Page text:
The strength of transference

Ceramic materials are a great branch of engineering. One CONICET institute studies them to strengthen their transference to the productive sector.

Alberto Scian, principal researcher at the CONICET. Photo: CONICET photography.

n everyday life, we are surrounded by ceramic materials: bricks, cement, glass even tooth transplant are only some examples of thousands of objects that are produced with ceramic systems. These materials, hard and fragile, have been used for about 25 thousands of years. Some of them are good electrical and thermal insulators, whereas other have certain electric and thermal conductivity, what makes mechanical properties change according to the type of material developed. As ceramics have all these properties, they are widely used by several industries.

“Materials are classified into three general groups: the metals and their alloys, organic materials that can be synthetic or natural, and ceramics. In order to know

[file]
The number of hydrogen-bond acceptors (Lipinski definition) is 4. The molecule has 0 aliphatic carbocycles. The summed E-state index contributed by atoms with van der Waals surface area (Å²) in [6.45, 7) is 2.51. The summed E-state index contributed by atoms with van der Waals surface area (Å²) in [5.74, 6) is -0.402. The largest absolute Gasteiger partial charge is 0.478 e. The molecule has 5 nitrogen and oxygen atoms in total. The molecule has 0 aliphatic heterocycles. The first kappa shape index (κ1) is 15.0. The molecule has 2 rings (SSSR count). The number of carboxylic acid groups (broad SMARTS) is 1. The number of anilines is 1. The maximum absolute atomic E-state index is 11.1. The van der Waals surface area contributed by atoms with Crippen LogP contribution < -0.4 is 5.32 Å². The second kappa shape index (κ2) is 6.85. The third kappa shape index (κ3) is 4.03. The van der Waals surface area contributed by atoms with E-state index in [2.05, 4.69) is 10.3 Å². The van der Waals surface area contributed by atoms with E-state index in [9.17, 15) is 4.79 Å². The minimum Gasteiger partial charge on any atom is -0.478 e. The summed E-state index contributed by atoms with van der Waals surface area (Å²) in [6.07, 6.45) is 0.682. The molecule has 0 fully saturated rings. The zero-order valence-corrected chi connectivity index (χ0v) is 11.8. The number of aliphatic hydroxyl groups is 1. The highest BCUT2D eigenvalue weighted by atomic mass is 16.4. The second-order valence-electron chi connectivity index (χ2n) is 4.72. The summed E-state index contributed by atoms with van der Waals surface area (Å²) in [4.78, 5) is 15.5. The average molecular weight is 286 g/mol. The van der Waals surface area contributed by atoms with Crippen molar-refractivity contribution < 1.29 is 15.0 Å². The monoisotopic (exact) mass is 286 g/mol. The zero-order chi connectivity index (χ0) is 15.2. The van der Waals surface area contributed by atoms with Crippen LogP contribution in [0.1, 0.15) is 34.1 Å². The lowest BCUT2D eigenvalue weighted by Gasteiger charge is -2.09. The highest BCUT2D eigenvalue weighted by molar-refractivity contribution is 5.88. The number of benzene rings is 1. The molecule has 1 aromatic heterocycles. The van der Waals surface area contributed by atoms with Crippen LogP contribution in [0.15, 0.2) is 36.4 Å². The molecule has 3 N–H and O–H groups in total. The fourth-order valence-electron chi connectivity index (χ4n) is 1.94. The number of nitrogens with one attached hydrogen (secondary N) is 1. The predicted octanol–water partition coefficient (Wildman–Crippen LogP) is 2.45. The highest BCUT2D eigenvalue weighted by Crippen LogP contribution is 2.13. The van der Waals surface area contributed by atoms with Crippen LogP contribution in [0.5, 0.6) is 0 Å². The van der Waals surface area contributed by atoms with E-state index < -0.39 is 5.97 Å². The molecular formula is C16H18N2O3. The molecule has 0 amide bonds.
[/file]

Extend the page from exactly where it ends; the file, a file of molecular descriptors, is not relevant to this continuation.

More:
the group a material belongs to, we should ask: is it organic? Is it metallic?, if the answer of those two questions is no, it is a ceramic”, Alberto Scian, principal CONICET researcher at the Centro Tecnológico de Recursos Minerales y Cerámica (CETMIC, CONICET-CIC) [Technology Centre of Mineral Resources and Ceramics]

The CETMIC has a long history in scientific research into the field of ceramic materials and/or raw materials to obtain a final product. Besides, this institution has conducted studies and led technological developments for the industry.
In order to provide the productive sector with better support, the Centre has a department of services for third parties where it receives companies’ requests and other research centres to perform some tests and develop products.

“We cover almost all aspects of the ceramic, within the areas of expertise of each researcher. At our centre, scientists are going to study and develop new products and modify the ones that are being produced. Furthermore, there will be research into new materials and analysis of others so as to modify their performance”, the researcher affirms.

Regarding that, Scian explains that since 1977 and thanks to the outlook of its creator, Dr. Krenkel, the objective of the CETMIC has been the technology transference apart from basic research. All studies aim to have potential transference.